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    1. Thanks, Harry. That's particularly appreciated coming from you, the man on the spot, so to speak. :-)

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  2. Daming be Damned, more fucking savages.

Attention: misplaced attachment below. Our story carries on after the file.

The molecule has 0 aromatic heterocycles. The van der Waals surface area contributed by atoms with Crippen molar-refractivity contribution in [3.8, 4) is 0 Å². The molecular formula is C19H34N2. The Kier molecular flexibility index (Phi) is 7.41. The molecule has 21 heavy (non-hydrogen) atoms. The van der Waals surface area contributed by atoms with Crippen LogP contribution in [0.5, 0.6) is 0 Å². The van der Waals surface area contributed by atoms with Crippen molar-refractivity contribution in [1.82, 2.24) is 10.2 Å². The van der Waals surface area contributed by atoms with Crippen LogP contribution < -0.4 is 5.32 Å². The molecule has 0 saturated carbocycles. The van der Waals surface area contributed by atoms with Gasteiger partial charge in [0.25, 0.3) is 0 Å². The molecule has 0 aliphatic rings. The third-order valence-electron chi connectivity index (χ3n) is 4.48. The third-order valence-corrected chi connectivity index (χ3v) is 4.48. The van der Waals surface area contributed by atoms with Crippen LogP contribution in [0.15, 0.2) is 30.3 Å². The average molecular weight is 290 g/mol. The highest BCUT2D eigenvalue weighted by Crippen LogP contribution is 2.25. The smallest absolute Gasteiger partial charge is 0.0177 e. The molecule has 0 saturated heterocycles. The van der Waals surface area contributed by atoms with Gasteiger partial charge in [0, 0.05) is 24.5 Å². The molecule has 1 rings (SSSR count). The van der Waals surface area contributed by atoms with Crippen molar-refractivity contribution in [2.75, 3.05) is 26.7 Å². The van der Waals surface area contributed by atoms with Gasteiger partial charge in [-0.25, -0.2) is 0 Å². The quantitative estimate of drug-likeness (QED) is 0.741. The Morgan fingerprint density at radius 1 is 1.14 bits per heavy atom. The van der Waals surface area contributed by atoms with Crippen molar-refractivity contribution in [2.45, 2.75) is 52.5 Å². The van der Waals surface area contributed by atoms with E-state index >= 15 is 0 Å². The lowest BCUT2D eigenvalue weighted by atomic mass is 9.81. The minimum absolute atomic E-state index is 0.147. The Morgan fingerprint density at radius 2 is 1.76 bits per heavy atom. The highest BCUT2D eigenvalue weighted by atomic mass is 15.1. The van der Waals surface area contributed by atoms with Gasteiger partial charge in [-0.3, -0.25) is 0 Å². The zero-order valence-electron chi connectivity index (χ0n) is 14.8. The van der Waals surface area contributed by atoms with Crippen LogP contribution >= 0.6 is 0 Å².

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  3. It should come as no surprise that this man should make such an asinine remark he after all is no doubt a Muslim. He lives in a country whose culture is dominated by Islam an invention of an ignorant paedophile. A religion that proclaims that women are second class and even can be regarded as chattels. A women's lot has never really been a happy one regardless of what religion the state they live in follows. The Delhi outrage is in a nation predominately Hindu, a very caste conscious religion and it appears that to date much of the same attitudes exist there. Even Christian lands have until recent times have had appalling records in their treatment of their womenfolk. Men it seems are biased towards abuse of the female part of their society and will concoct all sorts of reason to justify being so. The question must be asked why. Presumably it is because they can apart from that I am at a loss for an answer. Feminism, the Suffragettes, education and prosperity has spurred the addressing of the issue of women's rights in the West which has been quite successful some would say too successful but probably those would be men who say so. I hope that now international pressure will make major inroads in correcting the gender anomalies in developing countries so that women there can be afforded equal rights and protection. Without sustained international pressure advancing female rights will happen but it will be painfully slow and could take decades to centuries to accomplish especially in Muslim countries. Even in the UK Muslim abuse of women is still very hard to stop and reports of it comes in a constant stream.